Los Angeles World Airports (LAWA) has launched its Terminal Wellness Project deploying thermal camera technology that can help identify travelers with an elevated body temperature.
From June 23, thermal cameras are being deployed at two locations inside the Tom Bradley International Terminal at Los Angeles International Airport (LAX) –– at the main entrance on the departures level and inside the terminal near select international arrivals –– with both arriving and departing passengers screened. The cameras are designed to rapidly identify people with body temperatures of 100.4 degrees or more, which is the current guideline for detecting a fever set by the Centers for Disease Control and Prevention (CDC).
This is a voluntary program with signage alerting passengers where this trial will take place. If a voluntary participant is identified as having an elevated body temperature, a medical professional near the camera operator will approach the identified person and request a secondary screening using a handheld, non-contact thermometer. Departing guests who are identified as having an elevated body temperature will be advised that they should not travel. Passengers on arriving international flights identified as being potentially ill may be referred to CDC staff on site.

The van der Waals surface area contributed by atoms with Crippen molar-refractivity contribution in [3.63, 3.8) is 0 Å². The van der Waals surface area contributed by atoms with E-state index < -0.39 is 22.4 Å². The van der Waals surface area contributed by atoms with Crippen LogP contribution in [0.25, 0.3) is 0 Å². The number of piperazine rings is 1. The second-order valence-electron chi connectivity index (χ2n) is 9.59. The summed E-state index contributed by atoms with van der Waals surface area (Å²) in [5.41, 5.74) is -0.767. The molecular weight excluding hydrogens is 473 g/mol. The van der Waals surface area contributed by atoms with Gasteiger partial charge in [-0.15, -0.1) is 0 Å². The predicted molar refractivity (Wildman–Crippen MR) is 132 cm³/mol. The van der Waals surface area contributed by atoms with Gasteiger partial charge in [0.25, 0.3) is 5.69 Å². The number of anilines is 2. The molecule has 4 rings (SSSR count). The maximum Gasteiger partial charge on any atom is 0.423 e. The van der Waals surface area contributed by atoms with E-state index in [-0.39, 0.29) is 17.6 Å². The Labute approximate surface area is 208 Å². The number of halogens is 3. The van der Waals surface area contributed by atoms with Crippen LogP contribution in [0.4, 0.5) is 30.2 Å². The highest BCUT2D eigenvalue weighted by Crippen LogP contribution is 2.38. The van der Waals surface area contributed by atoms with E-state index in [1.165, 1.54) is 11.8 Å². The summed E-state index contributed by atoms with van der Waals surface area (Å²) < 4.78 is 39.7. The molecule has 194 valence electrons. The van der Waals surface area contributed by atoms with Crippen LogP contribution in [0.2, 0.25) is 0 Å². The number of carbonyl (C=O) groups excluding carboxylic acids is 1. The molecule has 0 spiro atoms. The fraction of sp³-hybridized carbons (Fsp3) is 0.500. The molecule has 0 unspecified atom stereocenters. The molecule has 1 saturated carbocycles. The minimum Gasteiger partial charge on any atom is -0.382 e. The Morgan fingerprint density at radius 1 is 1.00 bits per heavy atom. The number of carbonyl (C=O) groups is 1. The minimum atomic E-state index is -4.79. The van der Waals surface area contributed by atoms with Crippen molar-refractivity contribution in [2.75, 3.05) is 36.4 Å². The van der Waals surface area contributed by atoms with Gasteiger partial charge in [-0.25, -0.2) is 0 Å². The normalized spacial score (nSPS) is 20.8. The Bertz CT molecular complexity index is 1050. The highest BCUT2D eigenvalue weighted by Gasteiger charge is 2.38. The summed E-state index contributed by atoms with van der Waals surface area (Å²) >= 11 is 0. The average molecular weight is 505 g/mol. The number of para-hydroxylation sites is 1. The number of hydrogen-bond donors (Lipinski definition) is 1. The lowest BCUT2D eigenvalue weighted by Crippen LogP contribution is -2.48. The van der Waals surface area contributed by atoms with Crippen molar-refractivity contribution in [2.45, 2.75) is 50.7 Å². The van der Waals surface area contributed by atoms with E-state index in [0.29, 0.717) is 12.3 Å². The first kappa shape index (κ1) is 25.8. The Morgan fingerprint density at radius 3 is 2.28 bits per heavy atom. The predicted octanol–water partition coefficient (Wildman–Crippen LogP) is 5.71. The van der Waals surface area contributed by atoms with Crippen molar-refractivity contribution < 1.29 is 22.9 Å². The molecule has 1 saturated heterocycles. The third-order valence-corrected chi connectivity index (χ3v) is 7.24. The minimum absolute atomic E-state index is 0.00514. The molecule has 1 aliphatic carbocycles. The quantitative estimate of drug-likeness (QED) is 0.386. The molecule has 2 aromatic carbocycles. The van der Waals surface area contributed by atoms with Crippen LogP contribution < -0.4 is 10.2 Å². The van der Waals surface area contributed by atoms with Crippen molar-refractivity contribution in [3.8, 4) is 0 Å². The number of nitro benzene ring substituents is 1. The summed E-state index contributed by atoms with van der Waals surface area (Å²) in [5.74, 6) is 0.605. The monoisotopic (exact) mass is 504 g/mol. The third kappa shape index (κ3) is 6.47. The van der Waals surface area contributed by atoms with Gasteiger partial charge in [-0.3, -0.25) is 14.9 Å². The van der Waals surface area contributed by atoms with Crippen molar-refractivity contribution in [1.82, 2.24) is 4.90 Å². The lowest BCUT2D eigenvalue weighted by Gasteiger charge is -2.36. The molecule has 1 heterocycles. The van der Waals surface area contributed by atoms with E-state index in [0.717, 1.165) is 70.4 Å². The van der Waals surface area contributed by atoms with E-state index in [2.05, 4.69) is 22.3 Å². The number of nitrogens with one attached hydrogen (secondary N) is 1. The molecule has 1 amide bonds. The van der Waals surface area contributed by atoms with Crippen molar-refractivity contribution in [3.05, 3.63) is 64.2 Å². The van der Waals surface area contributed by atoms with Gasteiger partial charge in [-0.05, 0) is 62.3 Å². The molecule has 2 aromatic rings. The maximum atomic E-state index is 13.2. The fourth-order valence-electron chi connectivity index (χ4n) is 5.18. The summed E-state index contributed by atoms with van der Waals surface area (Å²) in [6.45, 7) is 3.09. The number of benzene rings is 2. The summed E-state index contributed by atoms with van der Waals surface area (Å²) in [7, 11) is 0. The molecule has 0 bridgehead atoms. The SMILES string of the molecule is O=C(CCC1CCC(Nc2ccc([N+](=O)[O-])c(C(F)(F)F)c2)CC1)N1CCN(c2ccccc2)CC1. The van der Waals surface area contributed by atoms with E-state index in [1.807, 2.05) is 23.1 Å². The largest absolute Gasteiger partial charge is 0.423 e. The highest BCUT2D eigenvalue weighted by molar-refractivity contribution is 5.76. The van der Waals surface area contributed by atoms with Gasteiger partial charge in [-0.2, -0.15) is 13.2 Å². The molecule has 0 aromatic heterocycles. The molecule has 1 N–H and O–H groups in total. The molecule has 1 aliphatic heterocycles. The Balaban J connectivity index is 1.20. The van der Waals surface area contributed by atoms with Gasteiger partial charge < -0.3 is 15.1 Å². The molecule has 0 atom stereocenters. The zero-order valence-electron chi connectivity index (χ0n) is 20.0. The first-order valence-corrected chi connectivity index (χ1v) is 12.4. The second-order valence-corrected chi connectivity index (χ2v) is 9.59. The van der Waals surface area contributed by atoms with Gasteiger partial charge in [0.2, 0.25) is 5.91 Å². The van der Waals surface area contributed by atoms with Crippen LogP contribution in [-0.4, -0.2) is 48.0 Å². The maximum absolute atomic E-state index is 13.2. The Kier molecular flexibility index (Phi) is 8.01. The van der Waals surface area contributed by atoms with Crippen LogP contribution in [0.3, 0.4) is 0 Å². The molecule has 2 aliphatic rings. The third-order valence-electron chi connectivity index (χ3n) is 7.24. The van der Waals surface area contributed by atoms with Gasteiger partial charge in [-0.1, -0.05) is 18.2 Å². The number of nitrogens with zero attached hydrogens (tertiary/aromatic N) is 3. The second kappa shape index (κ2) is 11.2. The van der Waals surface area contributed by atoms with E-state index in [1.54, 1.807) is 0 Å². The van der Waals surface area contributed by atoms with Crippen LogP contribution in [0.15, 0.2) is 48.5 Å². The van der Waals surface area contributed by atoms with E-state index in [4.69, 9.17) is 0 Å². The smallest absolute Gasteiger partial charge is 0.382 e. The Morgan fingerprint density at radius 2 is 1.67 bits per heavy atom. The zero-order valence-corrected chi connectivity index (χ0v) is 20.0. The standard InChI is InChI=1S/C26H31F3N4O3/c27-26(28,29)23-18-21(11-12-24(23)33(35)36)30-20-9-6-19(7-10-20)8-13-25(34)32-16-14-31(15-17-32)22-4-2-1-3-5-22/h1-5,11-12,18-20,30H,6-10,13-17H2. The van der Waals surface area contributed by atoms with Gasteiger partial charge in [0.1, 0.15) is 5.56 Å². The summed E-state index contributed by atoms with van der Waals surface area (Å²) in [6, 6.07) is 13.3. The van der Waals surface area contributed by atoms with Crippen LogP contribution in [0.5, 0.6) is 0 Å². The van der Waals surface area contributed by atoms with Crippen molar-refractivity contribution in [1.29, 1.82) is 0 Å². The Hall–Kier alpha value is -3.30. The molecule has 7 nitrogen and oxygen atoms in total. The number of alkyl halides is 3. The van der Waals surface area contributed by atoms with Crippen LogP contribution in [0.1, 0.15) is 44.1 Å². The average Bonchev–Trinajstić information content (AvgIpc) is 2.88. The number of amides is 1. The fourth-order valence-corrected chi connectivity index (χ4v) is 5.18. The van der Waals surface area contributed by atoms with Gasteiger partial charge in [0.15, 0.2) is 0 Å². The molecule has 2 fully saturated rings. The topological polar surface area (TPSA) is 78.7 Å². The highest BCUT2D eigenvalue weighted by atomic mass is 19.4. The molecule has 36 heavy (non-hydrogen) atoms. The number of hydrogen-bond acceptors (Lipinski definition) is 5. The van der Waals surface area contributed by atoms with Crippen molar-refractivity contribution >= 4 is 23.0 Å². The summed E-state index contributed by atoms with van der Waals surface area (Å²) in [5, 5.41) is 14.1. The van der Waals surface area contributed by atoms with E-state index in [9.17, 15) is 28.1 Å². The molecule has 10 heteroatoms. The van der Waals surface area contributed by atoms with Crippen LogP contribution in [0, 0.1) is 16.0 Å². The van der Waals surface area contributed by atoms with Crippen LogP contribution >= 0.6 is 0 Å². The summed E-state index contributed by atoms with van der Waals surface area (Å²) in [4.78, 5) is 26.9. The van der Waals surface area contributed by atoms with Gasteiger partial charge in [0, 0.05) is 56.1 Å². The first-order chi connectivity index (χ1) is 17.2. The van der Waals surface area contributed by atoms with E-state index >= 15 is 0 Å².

These thermal camera temperature checks will not replace other safety measures in place. To protect guest privacy, the cameras will not store, transmit, or share any data or images taken. Guests who decline to participate will have the opportunity to use a different pathway.
LAWA is launching the program in partnership with the Carlyle Airport Group through Schneider Electric, which will provide three types of cameras to help determine which is most accurate and effective at detecting potentially ill people. Faith Group will provide an evaluation of the technology and signage. The equipment being tested is on loan at no cost.
The airport will work closely with multiple partners to evaluate the technology including the Transportation Security Administration (TSA), airlines, CDC, and L.A. County Department of Public Health, and results from this program will be shared with these partners and leading airports around the world in an effort to set new standards for the industry.
LAX has already added signage directing guests to practice social distancing, wear a face covering at all times, and wash their hands frequently. In addition, the airport has increased deep cleaning throughout focusing on “high touch” areas, and has installed more than 250 hand sanitizer stations.
Prior to the pandemic, LAX was the third busiest airport in the world and moved a record 88.1 million travelers in 2019. In April, passenger traffic at LAX was more than 95% below what it was a year earlier.